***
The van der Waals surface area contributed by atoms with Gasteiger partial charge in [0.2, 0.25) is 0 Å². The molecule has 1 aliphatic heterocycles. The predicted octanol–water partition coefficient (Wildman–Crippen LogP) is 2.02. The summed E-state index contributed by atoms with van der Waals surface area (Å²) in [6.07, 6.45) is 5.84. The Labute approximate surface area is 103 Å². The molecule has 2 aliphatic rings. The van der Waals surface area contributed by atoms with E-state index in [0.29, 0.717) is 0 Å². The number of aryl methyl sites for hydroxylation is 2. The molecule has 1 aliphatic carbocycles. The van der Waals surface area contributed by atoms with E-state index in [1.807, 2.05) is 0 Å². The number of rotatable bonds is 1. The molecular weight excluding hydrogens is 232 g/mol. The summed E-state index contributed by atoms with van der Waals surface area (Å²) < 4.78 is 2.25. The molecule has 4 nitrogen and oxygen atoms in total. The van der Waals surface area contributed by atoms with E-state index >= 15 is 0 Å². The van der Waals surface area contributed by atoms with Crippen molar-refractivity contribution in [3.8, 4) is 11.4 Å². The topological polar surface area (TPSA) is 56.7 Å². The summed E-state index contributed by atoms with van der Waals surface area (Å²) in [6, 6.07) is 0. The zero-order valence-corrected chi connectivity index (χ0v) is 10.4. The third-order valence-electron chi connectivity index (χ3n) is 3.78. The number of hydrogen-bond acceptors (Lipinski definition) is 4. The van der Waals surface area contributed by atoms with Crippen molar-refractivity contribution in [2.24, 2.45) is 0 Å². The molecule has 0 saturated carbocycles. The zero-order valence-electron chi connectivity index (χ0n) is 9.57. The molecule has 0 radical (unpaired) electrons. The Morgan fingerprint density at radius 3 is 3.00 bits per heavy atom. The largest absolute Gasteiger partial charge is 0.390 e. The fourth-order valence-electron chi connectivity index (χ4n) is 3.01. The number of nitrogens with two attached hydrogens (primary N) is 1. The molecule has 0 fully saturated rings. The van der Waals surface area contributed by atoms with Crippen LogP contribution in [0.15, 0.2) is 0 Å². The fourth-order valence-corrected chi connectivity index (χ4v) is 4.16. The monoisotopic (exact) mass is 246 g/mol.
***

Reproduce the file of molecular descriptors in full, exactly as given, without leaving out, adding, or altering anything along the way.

The van der Waals surface area contributed by atoms with Gasteiger partial charge in [0.2, 0.25) is 0 Å². The molecule has 1 aliphatic heterocycles. The predicted octanol–water partition coefficient (Wildman–Crippen LogP) is 2.02. The summed E-state index contributed by atoms with van der Waals surface area (Å²) in [6.07, 6.45) is 5.84. The Labute approximate surface area is 103 Å². The molecule has 2 aliphatic rings. The van der Waals surface area contributed by atoms with E-state index in [0.29, 0.717) is 0 Å². The number of aryl methyl sites for hydroxylation is 2. The molecule has 1 aliphatic carbocycles. The van der Waals surface area contributed by atoms with E-state index in [1.807, 2.05) is 0 Å². The number of rotatable bonds is 1. The molecular weight excluding hydrogens is 232 g/mol. The summed E-state index contributed by atoms with van der Waals surface area (Å²) < 4.78 is 2.25. The molecule has 4 nitrogen and oxygen atoms in total. The van der Waals surface area contributed by atoms with E-state index >= 15 is 0 Å². The van der Waals surface area contributed by atoms with Crippen molar-refractivity contribution in [3.8, 4) is 11.4 Å². The topological polar surface area (TPSA) is 56.7 Å². The summed E-state index contributed by atoms with van der Waals surface area (Å²) in [6, 6.07) is 0. The zero-order valence-corrected chi connectivity index (χ0v) is 10.4. The third-order valence-electron chi connectivity index (χ3n) is 3.78. The number of hydrogen-bond acceptors (Lipinski definition) is 4. The van der Waals surface area contributed by atoms with Crippen molar-refractivity contribution in [2.24, 2.45) is 0 Å². The molecule has 0 saturated carbocycles. The zero-order valence-electron chi connectivity index (χ0n) is 9.57. The molecule has 0 radical (unpaired) electrons. The Morgan fingerprint density at radius 3 is 3.00 bits per heavy atom. The largest absolute Gasteiger partial charge is 0.390 e. The fourth-order valence-electron chi connectivity index (χ4n) is 3.01. The number of nitrogens with two attached hydrogens (primary N) is 1. The molecule has 0 fully saturated rings. The van der Waals surface area contributed by atoms with Crippen LogP contribution in [0.15, 0.2) is 0 Å². The fourth-order valence-corrected chi connectivity index (χ4v) is 4.16. The monoisotopic (exact) mass is 246 g/mol.